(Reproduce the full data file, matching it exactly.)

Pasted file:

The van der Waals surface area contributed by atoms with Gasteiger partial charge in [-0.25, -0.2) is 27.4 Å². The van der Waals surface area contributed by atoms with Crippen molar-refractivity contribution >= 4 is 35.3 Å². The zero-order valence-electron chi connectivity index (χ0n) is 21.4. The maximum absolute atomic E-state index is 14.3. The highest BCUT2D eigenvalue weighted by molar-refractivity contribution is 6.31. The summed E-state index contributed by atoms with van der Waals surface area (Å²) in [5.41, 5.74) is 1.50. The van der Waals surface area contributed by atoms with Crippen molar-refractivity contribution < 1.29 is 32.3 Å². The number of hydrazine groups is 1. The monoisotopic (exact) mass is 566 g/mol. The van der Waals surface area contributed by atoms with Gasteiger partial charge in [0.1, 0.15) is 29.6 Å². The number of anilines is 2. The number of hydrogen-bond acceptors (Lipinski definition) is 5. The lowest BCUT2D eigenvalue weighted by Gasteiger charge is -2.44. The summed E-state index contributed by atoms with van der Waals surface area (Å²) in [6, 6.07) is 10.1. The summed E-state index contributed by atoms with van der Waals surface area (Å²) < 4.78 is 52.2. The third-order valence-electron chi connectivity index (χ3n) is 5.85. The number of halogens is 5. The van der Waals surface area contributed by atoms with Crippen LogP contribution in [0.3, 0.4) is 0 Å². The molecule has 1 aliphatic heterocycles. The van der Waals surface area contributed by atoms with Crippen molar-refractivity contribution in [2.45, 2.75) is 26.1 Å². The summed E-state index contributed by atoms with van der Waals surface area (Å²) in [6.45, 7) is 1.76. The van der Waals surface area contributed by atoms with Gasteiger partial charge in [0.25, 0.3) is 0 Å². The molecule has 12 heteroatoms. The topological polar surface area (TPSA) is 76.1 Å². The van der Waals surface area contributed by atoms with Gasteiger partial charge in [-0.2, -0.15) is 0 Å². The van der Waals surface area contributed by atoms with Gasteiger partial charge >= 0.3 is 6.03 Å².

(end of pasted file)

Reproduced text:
The van der Waals surface area contributed by atoms with Gasteiger partial charge in [-0.25, -0.2) is 27.4 Å². The van der Waals surface area contributed by atoms with Crippen molar-refractivity contribution >= 4 is 35.3 Å². The zero-order valence-electron chi connectivity index (χ0n) is 21.4. The maximum absolute atomic E-state index is 14.3. The highest BCUT2D eigenvalue weighted by molar-refractivity contribution is 6.31. The summed E-state index contributed by atoms with van der Waals surface area (Å²) in [5.41, 5.74) is 1.50. The van der Waals surface area contributed by atoms with Crippen molar-refractivity contribution < 1.29 is 32.3 Å². The number of hydrazine groups is 1. The monoisotopic (exact) mass is 566 g/mol. The van der Waals surface area contributed by atoms with Gasteiger partial charge in [0.1, 0.15) is 29.6 Å². The number of anilines is 2. The number of hydrogen-bond acceptors (Lipinski definition) is 5. The lowest BCUT2D eigenvalue weighted by Gasteiger charge is -2.44. The summed E-state index contributed by atoms with van der Waals surface area (Å²) in [6, 6.07) is 10.1. The summed E-state index contributed by atoms with van der Waals surface area (Å²) < 4.78 is 52.2. The third-order valence-electron chi connectivity index (χ3n) is 5.85. The number of halogens is 5. The van der Waals surface area contributed by atoms with Crippen LogP contribution in [0.3, 0.4) is 0 Å². The molecule has 1 aliphatic heterocycles. The van der Waals surface area contributed by atoms with Crippen molar-refractivity contribution in [2.45, 2.75) is 26.1 Å². The summed E-state index contributed by atoms with van der Waals surface area (Å²) in [6.45, 7) is 1.76. The van der Waals surface area contributed by atoms with Gasteiger partial charge in [0.25, 0.3) is 0 Å². The molecule has 12 heteroatoms. The topological polar surface area (TPSA) is 76.1 Å². The van der Waals surface area contributed by atoms with Gasteiger partial charge in [-0.2, -0.15) is 0 Å². The van der Waals surface area contributed by atoms with Gasteiger partial charge >= 0.3 is 6.03 Å².